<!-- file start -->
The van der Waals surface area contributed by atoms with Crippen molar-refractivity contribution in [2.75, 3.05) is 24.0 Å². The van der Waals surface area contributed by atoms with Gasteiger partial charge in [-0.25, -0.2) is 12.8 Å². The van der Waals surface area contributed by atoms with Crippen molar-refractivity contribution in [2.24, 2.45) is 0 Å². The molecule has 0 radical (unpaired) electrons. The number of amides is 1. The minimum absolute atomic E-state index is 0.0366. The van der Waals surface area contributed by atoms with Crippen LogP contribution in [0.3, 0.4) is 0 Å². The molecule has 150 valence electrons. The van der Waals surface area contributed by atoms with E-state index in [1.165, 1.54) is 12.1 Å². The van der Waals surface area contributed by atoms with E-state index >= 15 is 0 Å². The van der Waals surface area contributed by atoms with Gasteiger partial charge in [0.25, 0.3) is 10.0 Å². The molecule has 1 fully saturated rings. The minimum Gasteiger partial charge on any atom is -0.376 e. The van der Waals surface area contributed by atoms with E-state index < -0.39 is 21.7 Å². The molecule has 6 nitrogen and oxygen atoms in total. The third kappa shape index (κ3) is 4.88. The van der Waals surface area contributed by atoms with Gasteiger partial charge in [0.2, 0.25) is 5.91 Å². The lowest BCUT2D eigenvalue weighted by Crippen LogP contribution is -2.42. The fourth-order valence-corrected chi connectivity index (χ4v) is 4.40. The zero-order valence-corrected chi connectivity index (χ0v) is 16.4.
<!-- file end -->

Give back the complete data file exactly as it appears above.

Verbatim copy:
The van der Waals surface area contributed by atoms with Crippen molar-refractivity contribution in [2.75, 3.05) is 24.0 Å². The van der Waals surface area contributed by atoms with Gasteiger partial charge in [-0.25, -0.2) is 12.8 Å². The van der Waals surface area contributed by atoms with Crippen molar-refractivity contribution in [2.24, 2.45) is 0 Å². The molecule has 0 radical (unpaired) electrons. The number of amides is 1. The minimum absolute atomic E-state index is 0.0366. The van der Waals surface area contributed by atoms with Crippen LogP contribution in [0.3, 0.4) is 0 Å². The molecule has 150 valence electrons. The van der Waals surface area contributed by atoms with E-state index in [1.165, 1.54) is 12.1 Å². The van der Waals surface area contributed by atoms with E-state index >= 15 is 0 Å². The van der Waals surface area contributed by atoms with Gasteiger partial charge in [0.25, 0.3) is 10.0 Å². The molecule has 1 fully saturated rings. The minimum Gasteiger partial charge on any atom is -0.376 e. The van der Waals surface area contributed by atoms with E-state index < -0.39 is 21.7 Å². The molecule has 6 nitrogen and oxygen atoms in total. The third kappa shape index (κ3) is 4.88. The van der Waals surface area contributed by atoms with Gasteiger partial charge in [0.2, 0.25) is 5.91 Å². The lowest BCUT2D eigenvalue weighted by Crippen LogP contribution is -2.42. The fourth-order valence-corrected chi connectivity index (χ4v) is 4.40. The zero-order valence-corrected chi connectivity index (χ0v) is 16.4.